Importantly, this focus on fundamental neuroethics research does not imply that applied neuroethics research is ignored: to the contrary, it is considered to be an important task for fundamental neuroethics to provide the theoretical foundations that can be clearly and adequately communicated and thereby enable informed analyses of applied issues (cf. Evers 2007).


Why the emphasis on conceptual analysis?

The field of neuroscience itself already includes some type of conceptual examination. However, the kind of conceptual analysis provided by neuroethics and philosophy importantly complements neuroscience by focusing on issues such as how neuroscientific knowledge is constructed and why or how empirical knowledge of the brain can be relevant to philosophical, social, and ethical concerns.


Our primary research areas


Digital Twins/Virtual Brains

One of the latest advances in the field of technology is the development of the Digital Twin (DT), a computational model or digital replica of a living or non-living physical object or process. The most complex of these objects is the human brain, and the attempts to create virtual copies of it are correspondingly challenging.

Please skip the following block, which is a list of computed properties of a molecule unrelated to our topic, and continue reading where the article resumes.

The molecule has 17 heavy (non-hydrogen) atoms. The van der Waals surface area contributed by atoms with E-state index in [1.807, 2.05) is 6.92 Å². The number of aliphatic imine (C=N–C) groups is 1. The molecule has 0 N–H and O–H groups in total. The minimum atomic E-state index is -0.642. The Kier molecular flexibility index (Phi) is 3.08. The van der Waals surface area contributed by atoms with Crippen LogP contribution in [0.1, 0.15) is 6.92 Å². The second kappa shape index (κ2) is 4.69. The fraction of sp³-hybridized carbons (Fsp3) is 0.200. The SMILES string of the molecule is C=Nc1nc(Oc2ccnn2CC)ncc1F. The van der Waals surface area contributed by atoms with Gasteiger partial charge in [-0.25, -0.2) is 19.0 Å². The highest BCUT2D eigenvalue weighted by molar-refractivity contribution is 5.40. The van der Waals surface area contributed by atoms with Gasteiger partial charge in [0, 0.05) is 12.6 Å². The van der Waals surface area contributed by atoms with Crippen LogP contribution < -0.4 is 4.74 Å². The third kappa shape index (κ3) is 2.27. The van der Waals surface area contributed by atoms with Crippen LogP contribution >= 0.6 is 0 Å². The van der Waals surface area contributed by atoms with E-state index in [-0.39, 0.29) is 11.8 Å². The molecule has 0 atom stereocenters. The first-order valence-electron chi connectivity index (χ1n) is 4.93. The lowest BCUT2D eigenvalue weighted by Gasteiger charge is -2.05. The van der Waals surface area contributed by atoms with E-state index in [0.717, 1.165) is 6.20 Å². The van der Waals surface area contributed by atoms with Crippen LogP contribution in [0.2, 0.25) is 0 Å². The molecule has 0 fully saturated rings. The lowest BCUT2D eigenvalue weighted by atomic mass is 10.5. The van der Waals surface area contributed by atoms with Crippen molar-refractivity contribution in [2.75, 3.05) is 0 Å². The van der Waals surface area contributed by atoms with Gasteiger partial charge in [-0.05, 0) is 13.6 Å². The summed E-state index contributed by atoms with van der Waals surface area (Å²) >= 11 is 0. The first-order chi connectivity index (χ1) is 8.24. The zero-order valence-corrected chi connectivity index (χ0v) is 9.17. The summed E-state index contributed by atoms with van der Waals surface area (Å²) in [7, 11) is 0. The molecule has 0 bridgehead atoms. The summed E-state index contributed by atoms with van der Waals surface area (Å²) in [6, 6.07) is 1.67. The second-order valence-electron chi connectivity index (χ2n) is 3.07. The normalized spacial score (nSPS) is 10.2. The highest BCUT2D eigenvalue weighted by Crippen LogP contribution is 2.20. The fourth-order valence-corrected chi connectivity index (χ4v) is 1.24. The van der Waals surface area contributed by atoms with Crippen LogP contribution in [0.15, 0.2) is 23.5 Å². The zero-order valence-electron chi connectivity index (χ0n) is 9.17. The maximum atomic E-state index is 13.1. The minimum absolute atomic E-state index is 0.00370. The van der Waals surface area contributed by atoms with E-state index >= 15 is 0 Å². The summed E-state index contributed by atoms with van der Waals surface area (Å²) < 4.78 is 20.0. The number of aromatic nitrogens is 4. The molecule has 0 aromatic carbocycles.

Given the extent to which brain variability impacts the outcome of treatments for a number of conditions, the creation of computational brain models looks promising to personalise those interventions. At present, such models are under development. One of the lines of research, the “multiscale brain connectome”, in the European Human Brain Project attempts to demonstrate the predictive and explanatory power of mechanistic human brain network models built to generate functional brain signals that can be linked to behaviour indicators including cognitive performance e.g., intelligence, and memory capacity. Applying a philosophy of science framework, we assess the validity of these models beyond statistical and mathematical terms to demonstrate their connection to the reality that they purport to model, i.e. their biological realism. We also seek to conceptually analyse implications of building Virtual Twin brains, articulate their clinical, ethical and societal impact, and promote responsible embedding and use of the relevant findings in society. The conceptual clarity of the terminology used in explaining, assessing, and communicating this research and its intended applications is not only scientifically important but also crucial from ethical and social perspectives, in terms e.g. of supporting realistic expectations, trust, and acceptability.